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DRIVE RING 1C4100 - Caterpillar



1C4100 DRIVE RING Caterpillar parts DRIVE
Rating:
61
Alternative (cross code) number:
CA1C4100
1C-4100
1C4100
Caterpillar 1C4100 DRIVE RING
Weight: 6 pounds 3 kg.

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Figure 58 - Torsional Load Reinforcements Rule 4 - Consider the effect on the entire beam before adding a reinforcement. Relatively small reinforcing plates added to a beam may reduce the stresses directly under the plate, but they have a tendency to increase stresses at each end of the beam (Figure 59). A long tapered plate is much better because it spreads the load uniformly through the beam instead of concentrating it in two spots.
Figure 59 - Long reinforcing plates distribute the load evenly along the beam. Rule 5 - Avoid making transverse welds at the ends of reinforcements. Transverse welds create high stress areas that usually lead to cracking. Once a crack has formed, it will progress across the beam until it eventually causes a failure. The end of the reinforcing plate should be left open (Figure 60). Again, the ends are tapered to spread the load over a greater area of the beam.
Figure 60 - Transverse welds at the end of reinforcing plates should be avoided. Rule 6 - Use gusset reinforcements to reduce stresses in sharp corners and other small areas. Gussets should be designed and installed so the forces are distributed and transmitted uniformly and are not concentrated in one spot. Gussets can be triangular or they can be designed with a radius (Figure 61). They should not be welded in the sharp corners created by the machine components and the gusset. Welding in these areas creates localized overstressed conditions that originate cracks. The thickness of the gusset should be about the same as or slightly less than the thickness of the plates it is reinforcing. If possible, the gusset should be welded on both the inside and outside.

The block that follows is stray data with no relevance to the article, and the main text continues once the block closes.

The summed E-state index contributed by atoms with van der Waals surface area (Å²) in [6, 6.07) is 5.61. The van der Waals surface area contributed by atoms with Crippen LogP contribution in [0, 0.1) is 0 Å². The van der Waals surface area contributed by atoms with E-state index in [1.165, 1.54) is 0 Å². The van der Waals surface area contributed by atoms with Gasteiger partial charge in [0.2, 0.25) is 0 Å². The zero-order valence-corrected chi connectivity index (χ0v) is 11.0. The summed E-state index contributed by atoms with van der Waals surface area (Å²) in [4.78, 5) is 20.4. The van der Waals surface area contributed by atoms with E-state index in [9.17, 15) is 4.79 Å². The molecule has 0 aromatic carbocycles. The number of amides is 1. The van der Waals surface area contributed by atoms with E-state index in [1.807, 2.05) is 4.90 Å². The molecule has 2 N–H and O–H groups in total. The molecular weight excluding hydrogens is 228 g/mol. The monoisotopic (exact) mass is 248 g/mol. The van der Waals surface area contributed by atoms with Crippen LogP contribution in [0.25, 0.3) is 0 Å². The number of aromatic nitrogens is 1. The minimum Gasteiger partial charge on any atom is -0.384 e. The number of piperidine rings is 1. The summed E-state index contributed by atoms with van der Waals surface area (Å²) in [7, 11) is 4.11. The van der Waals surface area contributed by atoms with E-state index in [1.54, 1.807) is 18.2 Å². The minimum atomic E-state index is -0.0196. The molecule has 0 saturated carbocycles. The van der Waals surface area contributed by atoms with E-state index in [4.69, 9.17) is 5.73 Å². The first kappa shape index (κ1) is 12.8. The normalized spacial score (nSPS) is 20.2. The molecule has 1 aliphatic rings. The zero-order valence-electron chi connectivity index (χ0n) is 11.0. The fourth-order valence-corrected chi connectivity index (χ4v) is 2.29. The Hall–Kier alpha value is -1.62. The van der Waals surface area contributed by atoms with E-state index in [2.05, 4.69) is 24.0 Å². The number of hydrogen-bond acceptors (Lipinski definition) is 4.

Figure 61 - Gussets reduce stresses in sharp corners and other small areas.Controlling Heat Distortion
Figure 62 - Members can be pulled into alignment by shrinking of the weld.Distortion due to thermal expansion and contraction is a problem with all types of welds. There are three basic methods of minimizing distortion: peening, jigs and fixtures, and special welding techniques. With the first method, the weld metal is stretched immediately after it is deposited by a series of hammer blows. Peening has limited application in service welding, however, because of the lack of precision possible with hand peening and the possibility of strain hardening the weld metal. When the work is clamped in a special jig or fixture, the clamping force overcomes the force of thermal contraction of the weld deposit, and the deposit itself stretches. This method, too, has limited application in service welding because of the expense of special jigs and the difficulty of clamping large components.Special techniques in the positioning of welding members and special pass sequence is usually the simplest method for controlling distortion in service welding. Members can be positioned initially somewhat out of alignment, and the shrinking of the weld deposit can be relied upon to pull the member into the proper position (Figure 62). A pass sequence that builds the deposit


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